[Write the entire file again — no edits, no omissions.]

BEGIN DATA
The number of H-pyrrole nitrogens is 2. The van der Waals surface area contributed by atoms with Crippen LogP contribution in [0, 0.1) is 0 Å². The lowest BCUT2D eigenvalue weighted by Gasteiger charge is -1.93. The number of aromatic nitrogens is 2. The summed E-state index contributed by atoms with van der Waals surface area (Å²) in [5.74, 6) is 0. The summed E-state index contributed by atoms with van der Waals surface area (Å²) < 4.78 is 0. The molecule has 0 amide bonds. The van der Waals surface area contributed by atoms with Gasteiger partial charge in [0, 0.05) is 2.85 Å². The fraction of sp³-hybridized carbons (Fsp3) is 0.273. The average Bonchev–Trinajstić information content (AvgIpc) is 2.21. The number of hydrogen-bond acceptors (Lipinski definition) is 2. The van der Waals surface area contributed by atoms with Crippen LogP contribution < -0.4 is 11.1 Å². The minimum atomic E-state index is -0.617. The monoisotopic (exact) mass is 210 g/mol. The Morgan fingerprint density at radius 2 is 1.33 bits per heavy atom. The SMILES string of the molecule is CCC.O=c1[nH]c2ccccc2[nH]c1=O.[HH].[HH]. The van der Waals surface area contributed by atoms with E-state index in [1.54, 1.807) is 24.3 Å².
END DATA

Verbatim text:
The number of H-pyrrole nitrogens is 2. The van der Waals surface area contributed by atoms with Crippen LogP contribution in [0, 0.1) is 0 Å². The lowest BCUT2D eigenvalue weighted by Gasteiger charge is -1.93. The number of aromatic nitrogens is 2. The summed E-state index contributed by atoms with van der Waals surface area (Å²) in [5.74, 6) is 0. The summed E-state index contributed by atoms with van der Waals surface area (Å²) < 4.78 is 0. The molecule has 0 amide bonds. The van der Waals surface area contributed by atoms with Gasteiger partial charge in [0, 0.05) is 2.85 Å². The fraction of sp³-hybridized carbons (Fsp3) is 0.273. The average Bonchev–Trinajstić information content (AvgIpc) is 2.21. The number of hydrogen-bond acceptors (Lipinski definition) is 2. The van der Waals surface area contributed by atoms with Crippen LogP contribution < -0.4 is 11.1 Å². The minimum atomic E-state index is -0.617. The monoisotopic (exact) mass is 210 g/mol. The Morgan fingerprint density at radius 2 is 1.33 bits per heavy atom. The SMILES string of the molecule is CCC.O=c1[nH]c2ccccc2[nH]c1=O.[HH].[HH]. The van der Waals surface area contributed by atoms with E-state index in [1.54, 1.807) is 24.3 Å².